Dinner is Served // It would have been a shame to let it go to waste

As told to Nora hertz

My cellphone rang just as I was dozing off. Groggily, I pressed the talk button.

“Hello,” I croaked, slightly disoriented.

“Hi, Nechama. It’s Gitty Klein,” my neighbor said cheerily. “Mazel tov! I’m so happy for you!”


“You sound tired,” she said. “Baby keeping you up?”

“Doing what babies do best.” I yawned, struggling to keep my eyes open.

“I don’t want to keep you,” she continued. “I just wanted to tell you that you shouldn’t even think about suppers for the next week. I’ve arranged a rotation. Everything’s covered.”

The baby started crying.

“We’ll be in touch,” she assured me quickly. “Bye! Hope you get some rest.”

Before I could respond, she hung up. Within minutes, the baby and I were fast asleep. Two hours later I woke up refreshed. A second later I heard my phone vibrating.

Gitty: Batsheva Feiner has reserved the honor of tomorrow night. Are your other kids home? She just wants to know how much to cook.

I stared in confusion at the text. What in the world was she talking about? Then I remembered her call. Gitty had apparently asked all the neighbors to cook meals for me. No way! I quickly called her back.

“Hi, Gitty!”

“Wow. You sure sound better than you did before,” she said with a laugh. “How many people should I tell Batsheva to cook for?”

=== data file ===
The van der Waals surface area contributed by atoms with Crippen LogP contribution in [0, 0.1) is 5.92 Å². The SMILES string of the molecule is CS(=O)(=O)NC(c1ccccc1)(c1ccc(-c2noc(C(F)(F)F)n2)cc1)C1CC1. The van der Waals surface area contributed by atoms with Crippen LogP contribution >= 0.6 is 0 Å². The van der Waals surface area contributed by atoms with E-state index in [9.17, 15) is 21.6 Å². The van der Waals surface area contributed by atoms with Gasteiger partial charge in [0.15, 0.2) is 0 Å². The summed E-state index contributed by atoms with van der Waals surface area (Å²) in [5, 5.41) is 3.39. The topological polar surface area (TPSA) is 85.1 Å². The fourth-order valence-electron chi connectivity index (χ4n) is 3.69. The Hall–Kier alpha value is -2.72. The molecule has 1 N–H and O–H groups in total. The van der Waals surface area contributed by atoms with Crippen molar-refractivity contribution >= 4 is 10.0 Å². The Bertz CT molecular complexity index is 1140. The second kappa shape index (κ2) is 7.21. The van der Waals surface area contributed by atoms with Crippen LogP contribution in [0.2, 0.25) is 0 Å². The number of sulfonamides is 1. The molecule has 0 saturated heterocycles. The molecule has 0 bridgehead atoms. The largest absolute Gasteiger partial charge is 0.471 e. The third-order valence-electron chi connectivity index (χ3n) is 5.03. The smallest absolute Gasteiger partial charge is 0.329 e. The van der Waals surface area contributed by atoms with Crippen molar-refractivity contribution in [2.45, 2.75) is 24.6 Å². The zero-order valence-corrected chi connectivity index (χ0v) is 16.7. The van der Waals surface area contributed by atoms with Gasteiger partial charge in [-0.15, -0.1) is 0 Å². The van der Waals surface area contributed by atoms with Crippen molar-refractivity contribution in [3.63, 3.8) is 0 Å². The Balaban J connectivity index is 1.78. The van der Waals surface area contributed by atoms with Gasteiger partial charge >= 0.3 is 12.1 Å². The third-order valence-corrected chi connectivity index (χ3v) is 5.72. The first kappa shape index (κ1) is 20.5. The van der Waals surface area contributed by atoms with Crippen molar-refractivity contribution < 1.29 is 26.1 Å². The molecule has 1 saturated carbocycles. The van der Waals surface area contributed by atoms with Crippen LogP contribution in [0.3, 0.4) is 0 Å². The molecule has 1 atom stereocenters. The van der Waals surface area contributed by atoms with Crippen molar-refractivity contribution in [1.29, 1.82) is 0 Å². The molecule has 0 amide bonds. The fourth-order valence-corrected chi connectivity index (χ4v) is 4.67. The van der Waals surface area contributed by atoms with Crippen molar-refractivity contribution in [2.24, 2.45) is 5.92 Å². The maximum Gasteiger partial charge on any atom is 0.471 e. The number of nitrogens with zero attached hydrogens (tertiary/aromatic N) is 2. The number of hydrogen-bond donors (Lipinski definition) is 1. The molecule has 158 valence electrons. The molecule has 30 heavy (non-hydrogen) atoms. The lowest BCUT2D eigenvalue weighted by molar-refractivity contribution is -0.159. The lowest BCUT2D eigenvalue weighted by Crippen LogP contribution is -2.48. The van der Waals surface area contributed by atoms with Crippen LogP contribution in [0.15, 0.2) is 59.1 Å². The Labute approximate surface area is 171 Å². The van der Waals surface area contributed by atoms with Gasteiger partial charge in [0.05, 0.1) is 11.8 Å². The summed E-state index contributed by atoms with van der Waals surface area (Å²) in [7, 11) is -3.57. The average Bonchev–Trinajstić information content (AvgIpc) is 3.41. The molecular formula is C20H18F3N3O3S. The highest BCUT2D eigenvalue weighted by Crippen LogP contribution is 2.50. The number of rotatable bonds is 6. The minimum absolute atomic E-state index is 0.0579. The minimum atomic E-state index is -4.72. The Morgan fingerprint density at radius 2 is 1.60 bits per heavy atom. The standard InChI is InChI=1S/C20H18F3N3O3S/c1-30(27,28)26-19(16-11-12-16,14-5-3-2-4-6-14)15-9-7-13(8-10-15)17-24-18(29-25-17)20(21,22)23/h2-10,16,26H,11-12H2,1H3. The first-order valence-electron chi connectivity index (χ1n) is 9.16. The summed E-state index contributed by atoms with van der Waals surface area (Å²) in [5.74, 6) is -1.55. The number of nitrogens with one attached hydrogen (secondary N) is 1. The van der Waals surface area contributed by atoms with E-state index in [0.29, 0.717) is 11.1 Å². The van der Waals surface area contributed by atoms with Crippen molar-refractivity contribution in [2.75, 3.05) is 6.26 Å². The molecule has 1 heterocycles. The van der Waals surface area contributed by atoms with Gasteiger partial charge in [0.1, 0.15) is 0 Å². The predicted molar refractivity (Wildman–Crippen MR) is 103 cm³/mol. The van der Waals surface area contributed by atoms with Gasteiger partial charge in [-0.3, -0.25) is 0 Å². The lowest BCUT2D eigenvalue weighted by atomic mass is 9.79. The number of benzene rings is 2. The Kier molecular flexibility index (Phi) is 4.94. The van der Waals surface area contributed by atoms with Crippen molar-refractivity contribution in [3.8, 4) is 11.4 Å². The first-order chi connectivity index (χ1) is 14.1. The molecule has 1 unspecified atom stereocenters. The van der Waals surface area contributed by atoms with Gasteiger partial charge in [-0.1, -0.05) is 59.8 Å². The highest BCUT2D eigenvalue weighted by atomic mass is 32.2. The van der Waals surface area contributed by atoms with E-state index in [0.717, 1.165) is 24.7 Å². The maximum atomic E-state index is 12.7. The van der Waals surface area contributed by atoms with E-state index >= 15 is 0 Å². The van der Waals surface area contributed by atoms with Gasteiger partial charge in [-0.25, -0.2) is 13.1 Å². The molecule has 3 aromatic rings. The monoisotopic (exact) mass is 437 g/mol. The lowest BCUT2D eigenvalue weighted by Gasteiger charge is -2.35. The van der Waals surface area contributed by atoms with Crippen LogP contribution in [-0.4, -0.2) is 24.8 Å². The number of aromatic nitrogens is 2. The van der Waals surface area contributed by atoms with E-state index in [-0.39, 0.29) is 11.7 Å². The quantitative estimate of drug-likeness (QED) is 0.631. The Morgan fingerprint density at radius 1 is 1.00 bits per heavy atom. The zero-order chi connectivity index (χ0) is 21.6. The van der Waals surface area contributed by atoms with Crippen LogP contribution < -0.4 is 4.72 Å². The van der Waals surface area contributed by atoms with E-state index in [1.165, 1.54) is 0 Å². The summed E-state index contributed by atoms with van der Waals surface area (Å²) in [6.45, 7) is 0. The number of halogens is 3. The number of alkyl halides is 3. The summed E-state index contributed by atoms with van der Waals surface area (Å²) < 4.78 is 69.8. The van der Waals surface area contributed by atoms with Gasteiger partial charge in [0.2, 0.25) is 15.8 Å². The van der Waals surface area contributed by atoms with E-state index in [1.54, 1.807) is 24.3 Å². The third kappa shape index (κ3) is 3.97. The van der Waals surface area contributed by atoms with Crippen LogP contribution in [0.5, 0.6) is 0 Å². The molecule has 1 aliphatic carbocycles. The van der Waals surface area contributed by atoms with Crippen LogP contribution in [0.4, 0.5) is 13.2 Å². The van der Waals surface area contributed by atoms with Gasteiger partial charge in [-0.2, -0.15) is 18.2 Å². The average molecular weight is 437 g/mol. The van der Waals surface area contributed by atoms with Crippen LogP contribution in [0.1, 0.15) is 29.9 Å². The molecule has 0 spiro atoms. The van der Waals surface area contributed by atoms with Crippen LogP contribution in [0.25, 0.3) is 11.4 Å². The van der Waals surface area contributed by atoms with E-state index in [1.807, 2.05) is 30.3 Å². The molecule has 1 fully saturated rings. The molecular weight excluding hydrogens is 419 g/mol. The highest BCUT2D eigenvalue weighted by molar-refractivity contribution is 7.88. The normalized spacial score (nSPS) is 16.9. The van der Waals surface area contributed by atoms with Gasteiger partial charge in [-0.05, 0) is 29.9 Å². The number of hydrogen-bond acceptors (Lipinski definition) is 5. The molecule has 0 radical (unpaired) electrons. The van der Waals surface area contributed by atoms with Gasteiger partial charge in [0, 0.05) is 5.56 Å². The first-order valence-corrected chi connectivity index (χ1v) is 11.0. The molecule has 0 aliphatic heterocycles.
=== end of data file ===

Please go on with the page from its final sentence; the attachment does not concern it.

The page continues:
“It’s really not necessary—”

“Oh, c’mon. We’re thrilled to be able to do it for you.”

“But I really don’t—”

“Everyone says the same thing, but when the meals show up on their doorstep, they’re delighted.”

I tried one more tactic. “I have tons of suppers that I froze in advance. Really, you’re very kind and I appreciate it, but—”

“No ifs, ands or buts,” Gitty said firmly. “Save the frozen meals for another time. A kimpeturin needs to recover her strength, and we consider it a privilege. So how many people are we cooking for?”

“Just me and my husband,” I reluctantly replied. “The kids are still at my mother’s house.”
“Great. Tell your husband that dinner will be served at seven.”

I hung up the phone and sighed. It was very thoughtful of my neighbors and I really appreciated it, but I have borderline OCD when it comes to eating other people’s food. I can’t do it. Even if I know that you can eat off their floors and that they have a degree from a culinary institute, I’d rather eat a peanut butter and jelly sandwich than put their food in my mouth.

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